When fish are pulled up from very deep waters, the dramatic change in pressure causes painful decompression that makes their gills collapse and, sometimes, their eyes pop out. The fish who don’t die from injuries or decompression associated with their capture will suffocate when they’re removed from water. Such deaths can be quite protracted. The animals who can be sold for the highest price are kept; the unwanted catches—dead or dying—are thrown back into the water.
Because of the high demand for fish such as salmon, trout and catfish, we intensively breed these animals in small, shallow, concrete troughs. The space in which they live is barely larger than their own bodies. More than five pounds of fish are needed as food to “grow” one pound of factory-farmed fish. To make the fish gain weight as quickly as possible, their natural diets are ignored and instead they are fed pellets. Lice infestation is one of the most destructive conditions that affect farmed fish. Farmers attempt to control the parasite by using large doses of antibiotics and toxic pesticides, which are passed on to the people who eat the fish. Killing these parasites is virtually impossible and, what’s worse, they may spread from the caged fish to nearby ecosystems.
Fish are quite intelligent and display many “human” traits. Fish cooperate with each other to scrutinize predators and locate food. They recognize other fish in their school and maintain relationships. They also use tools, build shelters and demonstrate long-term memories. Because we do not recognize distress in fish, they are especially susceptible to our callousness. Science long ago dispelled the myth that fish don’t feel pain. Fish have nerve endings that are very similar to those of humans and other mammals. The lips and mouths of fish contain an especially large amount of nerve endings, so when they’re hooked, they experience tremendous pain. When subjected to pain and stress, fish move in a “rocking” motion, just as mammals do.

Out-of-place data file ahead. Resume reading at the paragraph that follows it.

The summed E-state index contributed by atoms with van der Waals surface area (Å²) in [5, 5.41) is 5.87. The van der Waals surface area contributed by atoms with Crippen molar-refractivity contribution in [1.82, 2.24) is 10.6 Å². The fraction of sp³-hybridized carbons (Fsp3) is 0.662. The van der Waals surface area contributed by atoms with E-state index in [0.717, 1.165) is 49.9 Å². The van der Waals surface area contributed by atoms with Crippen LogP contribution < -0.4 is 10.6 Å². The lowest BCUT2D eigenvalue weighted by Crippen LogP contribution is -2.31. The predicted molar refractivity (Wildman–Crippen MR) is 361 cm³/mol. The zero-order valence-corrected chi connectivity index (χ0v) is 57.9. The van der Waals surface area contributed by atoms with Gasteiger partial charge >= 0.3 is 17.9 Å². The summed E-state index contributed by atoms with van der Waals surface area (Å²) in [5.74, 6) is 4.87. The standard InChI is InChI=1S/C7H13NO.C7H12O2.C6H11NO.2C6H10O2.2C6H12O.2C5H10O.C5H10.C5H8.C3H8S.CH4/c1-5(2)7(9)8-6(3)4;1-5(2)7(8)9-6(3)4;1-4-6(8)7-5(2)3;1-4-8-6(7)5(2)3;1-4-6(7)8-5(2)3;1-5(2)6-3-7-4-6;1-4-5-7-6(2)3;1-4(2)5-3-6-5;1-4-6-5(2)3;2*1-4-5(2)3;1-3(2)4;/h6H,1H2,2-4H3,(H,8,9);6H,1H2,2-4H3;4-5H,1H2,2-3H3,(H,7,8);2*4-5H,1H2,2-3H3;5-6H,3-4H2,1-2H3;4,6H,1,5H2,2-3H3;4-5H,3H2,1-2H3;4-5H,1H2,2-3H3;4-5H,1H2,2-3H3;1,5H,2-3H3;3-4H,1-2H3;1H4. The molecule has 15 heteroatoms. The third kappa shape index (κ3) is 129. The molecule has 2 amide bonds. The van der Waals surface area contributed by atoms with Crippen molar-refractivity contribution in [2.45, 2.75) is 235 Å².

Every day more than 17 billion sea animals experience pain, stress and premature death as a result of commercial fishing. And fish are not the only animals who suffer as a result of commercial fishing practices. Thousands of whales, dolphins and other animals die after becoming entangled in commercial fishing nets and other fishing gear. And birds such as egrets and hawks are routinely poisoned or shot to prevent them from eating fish raised in open breeding tanks.
Many commercial fishers use huge boats called trawlers that are equipped with sophisticated electronics to track and locate fish. These make it virtually impossible for fish to escape capture. If a fish is caught with a steel hook, the hook tears at the fish’s mouth while the fish is reeled in. The hook is generally removed while the fish is still alive and struggling from fear. If you have ever had a fish hook or other sharp object stuck in your hand, you know this is extremely painful. In live baiting, a small, living baitfish is used to catch a larger fish. The smaller fish is baited by passing a needle through the eye sockets. The captured fish are often pulled from the water with large hooks or pickaxes. If caught by nets, fish may be dragged for hours along the ocean floor before the net is raised.
Because they appear to be so different from humans, fish are often considered primitive, unthinking animals who feel no pain. But both science and common sense tell us another story entirely. Fish have the ability to reason and form relationships, much like we do. Fish not only feel pain, they also have rich emotional lives.
Animal Action Network
A non-profit Colorado Group Working for Compassion